I’m blessed to live within easy reach of the ocean, and it’s to the beach I go to bulk up with the greenest of green for my pile, seaweed.

This is not a new idea in these parts, as I discovered through an exhibit held some years back at the local historical society. “A Bunch of Farmers” detailed the area’s agricultural roots, beginning in the 1830s, which over the generations developed richly with the “successful maritime exportation of fish and produce to New York, Boston and beyond. By the Civil War, Westport was the leading onion supplier to the Union army, and onion farmers used nutrient-rich seaweed as fertilizer.”

Onion blight, along with the invention of modern food production and preservation technologies, did away with the farming of onions in the loamy, sandy fields here in coastal southern Connecticut, which gave way to second-growth woodland and tracts of suburban housing, ranging from gilded manor and weekend New York retreat to postwar cape and modern McMansion.

My one-story, two-bedroom cottage was built in the early 1950s and sits squarely in the center of a flat, one-third-acre corner lot of coastal marshland long ago dredged and drained into farm fields and later filled in to develop as postwar housing.

Driving to work or errands along the narrow, winding road my house sits on, each day I pass by two old onion barns. The smaller was long ago converted into a house; the larger, two-story wood structure tucked into the side of a hill, is still pretty much a barn and now used as what looks like a pool house for the modern home it sits behind.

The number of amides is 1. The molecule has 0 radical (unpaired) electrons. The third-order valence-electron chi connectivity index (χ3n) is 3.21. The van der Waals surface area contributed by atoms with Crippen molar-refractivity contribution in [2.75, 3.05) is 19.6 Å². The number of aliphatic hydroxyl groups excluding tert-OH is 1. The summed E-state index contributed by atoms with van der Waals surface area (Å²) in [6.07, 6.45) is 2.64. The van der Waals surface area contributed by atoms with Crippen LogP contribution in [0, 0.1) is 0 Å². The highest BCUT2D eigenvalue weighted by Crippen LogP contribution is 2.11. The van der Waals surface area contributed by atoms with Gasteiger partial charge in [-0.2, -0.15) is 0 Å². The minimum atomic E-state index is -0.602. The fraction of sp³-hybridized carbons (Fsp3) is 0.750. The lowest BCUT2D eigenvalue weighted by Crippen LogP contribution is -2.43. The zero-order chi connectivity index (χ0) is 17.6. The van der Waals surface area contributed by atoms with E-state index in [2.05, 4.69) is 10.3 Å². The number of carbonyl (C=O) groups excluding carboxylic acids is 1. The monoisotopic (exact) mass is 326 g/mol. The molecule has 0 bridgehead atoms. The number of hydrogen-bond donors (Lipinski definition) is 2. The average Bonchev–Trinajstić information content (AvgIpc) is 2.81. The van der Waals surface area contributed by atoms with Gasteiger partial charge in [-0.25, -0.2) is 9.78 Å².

My home is just a mile or so away from several public beaches strung along the northern shore of Long Island Sound in a collection of rocky coves, sandy beaches and tidal-river marshland. I drive to one of the local public beaches often in the fall, with the dog sniffing sea breezes out the side window and a washtub-size plastic bucket in the back cargo space of my SUV.

My dog and I both prefer low tide — him for chasing a tennis ball over the tidal flats and me for searching out the easiest pickings of washed-up seaweed and salt marsh grass.

Gathering seaweed in the fall at a local beach.

Gathering seaweed in the fall at a local beach.

Depending on the season, the weather and the wind, high tide usually leaves a long scraggly line of flotsam, most of it a motley salad of different kinds of seaweed and scraggly reeds of salt marsh grass turned to hay. The wrack line, they call it.

Today’s catch was good; a recent storm had pushed up a dense patch of detritus along a rock jetty close to the parking lot.

The seaweed is yellow and brown and green and chopped by the waves into small mushy pieces, the edges crinkly like lasagna. The layer I set upon is a half-foot deep and flecked with all kinds of seaborne detritus, a Sargasso Sea at my feet. I turn the plastic tub on its side and scrape the briny mix into the bucket with a three-tined hand hoe.